July 16, 2013
By Julhas Alam
DHAKA, Bangladesh (AP) — Opposition supporters attacked police during a nationwide general strike Tuesday in southwestern Bangladesh, prompting police to open fire, a police official said. Two opposition supporters were killed.
The violence took place in Satkhira district when hundreds of Jamaat-e-Islami party supporters were marching to enforce the daylong strike, called to protest the jailing of the party’s former chief Ghulam Azam for his role during the country’s independence war against Pakistan in 1971.
Police opened fire after the Jamaat-e-Islami supporters attacked an officer with machetes, local police official Tajul Islam said. In addition to the two dead, three other activists were injured as well as nine police officials.
A special tribunal on Monday sentenced the 91-year-old Azam to 90 years in jail but his supporters denounced the verdict.
The tribunal said Azam deserved capital punishment, but received a jail sentence instead because of his advanced age and poor health.
The verdict also angered those who wanted to see a harsher penalty.
Azam led Jamaat-e-Islami in then-east Pakistan in 1971 when Bangladesh gained independence through a nine-month war. He is among several Jamaat-e-Islami leaders convicted by a tribunal formed in 2010 by the government of Prime Minister Sheikh Hasina to try those accused of collaborating with the Pakistani army in the war.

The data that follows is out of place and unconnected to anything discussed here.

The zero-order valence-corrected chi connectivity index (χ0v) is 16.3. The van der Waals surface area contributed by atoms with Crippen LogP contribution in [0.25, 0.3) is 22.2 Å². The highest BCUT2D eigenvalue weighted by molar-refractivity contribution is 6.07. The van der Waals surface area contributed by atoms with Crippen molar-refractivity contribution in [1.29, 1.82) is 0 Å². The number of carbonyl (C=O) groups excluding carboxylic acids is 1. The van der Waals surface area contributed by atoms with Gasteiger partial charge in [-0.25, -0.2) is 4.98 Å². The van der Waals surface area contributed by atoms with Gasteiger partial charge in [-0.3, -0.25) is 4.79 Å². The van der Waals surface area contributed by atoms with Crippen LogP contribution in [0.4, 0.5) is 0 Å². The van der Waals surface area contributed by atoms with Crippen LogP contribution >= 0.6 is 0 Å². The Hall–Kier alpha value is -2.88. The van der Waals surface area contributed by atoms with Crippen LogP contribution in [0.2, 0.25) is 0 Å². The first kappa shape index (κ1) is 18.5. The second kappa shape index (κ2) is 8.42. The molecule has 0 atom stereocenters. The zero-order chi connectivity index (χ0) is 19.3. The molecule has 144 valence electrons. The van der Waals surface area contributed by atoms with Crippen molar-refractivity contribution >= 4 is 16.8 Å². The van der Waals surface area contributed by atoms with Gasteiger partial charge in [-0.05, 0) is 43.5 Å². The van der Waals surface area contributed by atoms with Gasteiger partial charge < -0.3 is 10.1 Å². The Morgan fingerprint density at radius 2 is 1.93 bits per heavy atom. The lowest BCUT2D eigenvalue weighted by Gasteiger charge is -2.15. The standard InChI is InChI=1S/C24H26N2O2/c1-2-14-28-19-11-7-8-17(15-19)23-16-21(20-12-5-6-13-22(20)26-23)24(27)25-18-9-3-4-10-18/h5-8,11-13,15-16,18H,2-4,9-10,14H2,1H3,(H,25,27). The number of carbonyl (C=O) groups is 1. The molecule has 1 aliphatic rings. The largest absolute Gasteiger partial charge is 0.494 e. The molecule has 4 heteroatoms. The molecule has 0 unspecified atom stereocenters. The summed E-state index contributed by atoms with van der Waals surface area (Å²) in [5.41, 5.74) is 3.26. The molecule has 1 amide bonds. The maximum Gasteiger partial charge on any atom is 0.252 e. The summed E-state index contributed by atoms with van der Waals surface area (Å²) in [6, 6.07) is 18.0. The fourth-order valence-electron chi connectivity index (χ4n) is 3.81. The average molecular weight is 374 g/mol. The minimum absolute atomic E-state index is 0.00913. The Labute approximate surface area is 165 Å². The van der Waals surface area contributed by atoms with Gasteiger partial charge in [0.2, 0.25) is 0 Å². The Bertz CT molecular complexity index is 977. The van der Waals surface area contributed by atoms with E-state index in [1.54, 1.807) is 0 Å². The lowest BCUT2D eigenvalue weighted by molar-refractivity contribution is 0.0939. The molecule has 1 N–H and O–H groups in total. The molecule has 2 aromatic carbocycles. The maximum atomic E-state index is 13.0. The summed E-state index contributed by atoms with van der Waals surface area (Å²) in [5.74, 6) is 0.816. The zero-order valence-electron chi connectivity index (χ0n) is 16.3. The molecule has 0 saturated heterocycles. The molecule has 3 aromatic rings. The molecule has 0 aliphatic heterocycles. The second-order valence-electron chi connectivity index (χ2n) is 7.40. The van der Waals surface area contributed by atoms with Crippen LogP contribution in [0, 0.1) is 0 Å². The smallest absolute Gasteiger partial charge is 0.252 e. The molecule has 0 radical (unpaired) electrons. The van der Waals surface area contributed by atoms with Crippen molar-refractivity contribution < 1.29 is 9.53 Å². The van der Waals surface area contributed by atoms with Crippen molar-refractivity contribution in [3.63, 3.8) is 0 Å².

Bangladesh says the Pakistani army killed 3 million people and raped 200,000 women during the war.
The main opposition Bangladesh Nationalist Party, led by former Prime Minister Khaleda Zia, says the tribunal is intended to weaken the opposition. Jamaat-e-Islami is a key political ally of Zia’s party and shared cabinet posts during Zia’s term as prime minister from 2001-2006.
Protests over previous verdicts also turned deadly.
On Tuesday, a second tribunal announced that it would have a verdict Wednesday on the case of Ali Ahsan Mojaheed, the secretary-general of Jamaat-e-Islami. Mojaheed is accused of leading a notorious group that during the war kidnapped and killed many teachers, journalists and writers who supported the cause for independence.
That announcement prompted Jamaat-e-Islami to call another strike for Wednesday.